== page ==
Nothing Matters Until You Launch

On April 14th, 2015, a Falcon 9 Rocket from Space X crashed on the landing pad. It landed, but then tipped over shortly after landing. The problem was attributed to excess lateral velocity upon landing. The estimated cost of the flight was between $57–$64 Million.

https://www.cnet.com/pictures/amazon-fire-phone-pictures/

On June 18th, 2014, Amazon announced its plans to venture into the smartphone industry with its flagship, ‘Firephone’. The phone was released on July 25th, 2014, with many exciting features, such as its visual scanning app, Firefly, which pretty much worked like Google Lens/Audio Search, Shazam, etc. Despite the high expectations from Amazon and the great features built into the phone, the project failed and was discontinued only a year later on August 27th, 2015 due to multiple factors, including poor reception from the market. This project reportedly cost Amazon $170 million.

https://www.failory.com/google/buzz

On February 9th, 2010, Google launched ‘Google Buzz’, which was meant to rival the likes of Twitter. Google Buzz was integrated into Gmail, and users could share a variety of content with their friends/followers. On October 14th, 2011, the service was discontinued. Google did try to revive it on December 15th, 2011, with a new name, Google+, but we know how that also ended. Despite lasting longer than its predecessors, Google+ was discontinued on April 2nd, 2019.

What Do These Stories Have in Common?

Am I sharing these stories simply to highlight the failures of these companies? Of course not. My point is this; until you launch your product, you have ABSOLUTELY NO IDEA whether it’ll be successful or not. You don’t know how the market will receive it, you don’t know what may go wrong, you don’t even know what you don’t know. Here are some facts:

  1. The 3 aforementioned companies have an inordinate amount of resources to carry out preliminary research, which we can only assume they did prior to launching their individual products that unfortunately failed.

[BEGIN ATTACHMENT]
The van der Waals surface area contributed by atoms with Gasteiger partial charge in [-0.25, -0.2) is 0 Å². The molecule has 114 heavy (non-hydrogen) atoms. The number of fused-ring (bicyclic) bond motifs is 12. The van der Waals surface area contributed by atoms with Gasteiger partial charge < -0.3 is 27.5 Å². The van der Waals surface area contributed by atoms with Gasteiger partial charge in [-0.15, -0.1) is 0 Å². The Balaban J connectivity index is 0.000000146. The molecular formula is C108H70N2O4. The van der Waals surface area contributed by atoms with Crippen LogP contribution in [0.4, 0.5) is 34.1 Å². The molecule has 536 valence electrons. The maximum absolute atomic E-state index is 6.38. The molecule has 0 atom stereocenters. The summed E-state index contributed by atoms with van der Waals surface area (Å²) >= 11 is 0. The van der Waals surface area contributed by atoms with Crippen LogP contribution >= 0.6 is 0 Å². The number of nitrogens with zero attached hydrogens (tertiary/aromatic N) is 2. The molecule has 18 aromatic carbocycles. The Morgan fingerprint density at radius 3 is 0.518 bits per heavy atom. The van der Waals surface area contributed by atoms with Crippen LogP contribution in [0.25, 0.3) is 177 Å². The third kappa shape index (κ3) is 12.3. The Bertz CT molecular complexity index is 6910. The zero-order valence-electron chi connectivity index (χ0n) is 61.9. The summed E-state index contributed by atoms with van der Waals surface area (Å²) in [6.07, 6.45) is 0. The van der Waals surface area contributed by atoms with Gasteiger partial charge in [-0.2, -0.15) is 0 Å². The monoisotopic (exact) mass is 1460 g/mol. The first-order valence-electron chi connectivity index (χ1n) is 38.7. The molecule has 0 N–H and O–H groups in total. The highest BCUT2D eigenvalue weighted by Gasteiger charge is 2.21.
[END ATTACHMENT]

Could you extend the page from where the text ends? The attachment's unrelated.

2. These companies have some of the smartest people working on these products.
  3. These companies have very valuable data to help make wise product decisions. They know some of you more than you know yourselves. With data of that quality, they should automatically know what you want.

Despite the facts, these companies have launched products that failed. Do you think Amazon would’ve proceeded with launching the Firephone if they knew it would cost them $170 Million? Of course not. To reiterate my point, you have no idea what’s going to work until you launch.

I personally used to hide behind documentation to avoid launching a product; I wanted to get the Product Strategy right, or the Market Research, or User Interviews, etc. What I have come to understand over the years is this; nothing matters until launch.

You can carry out research for aeons, and the product still fails. Unless you have divine instructions like Noah, who was tasked with building a product that had never been built before for a season that had never come before, then you shouldn’t waste time with extensive “research”, which is, sometimes, another word for ‘procrastination’.

I must clarify that this applies mostly to software products, as hardware is a bit harder to get scrappy on, however, the principles remain valid across the board. Many things don’t matter until you launch, unless of course, there is divine intervention in your planning.

So, What Matters?

In my personal opinion, there are only 3 main things you should know before you launch:

  1. What Your Product Is (What Are You Selling?)
  2. Who You’re Selling To
  3. How You’re Selling It

Besides these 3 things, there isn’t a lot you need to know. If I was developing a new digital product for nursing mothers, here’s how I’d answer these questions:

  1. What is the Product? — A social network platform
  2. Who is it for? — Nursing mothers
  3. How will it be sold? — Social media marketing

That’s all. Until I launch this product, everything else I come up with is merely speculation.

Conclusion

If you were given two glasses, one filled with sparkling water and the other filled with sprite, you may spend time studying the density of the liquid, the bubbles, etc, but you’ll never be sure what drink is in what glass until you actually taste it.

Don’t waste time procrastinating. Just launch. Everything you need to know will be found out when you launch.

Selah

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Nosa Igbinedion

Nosa Igbinedion

Chief Steward at Olubrain Technologies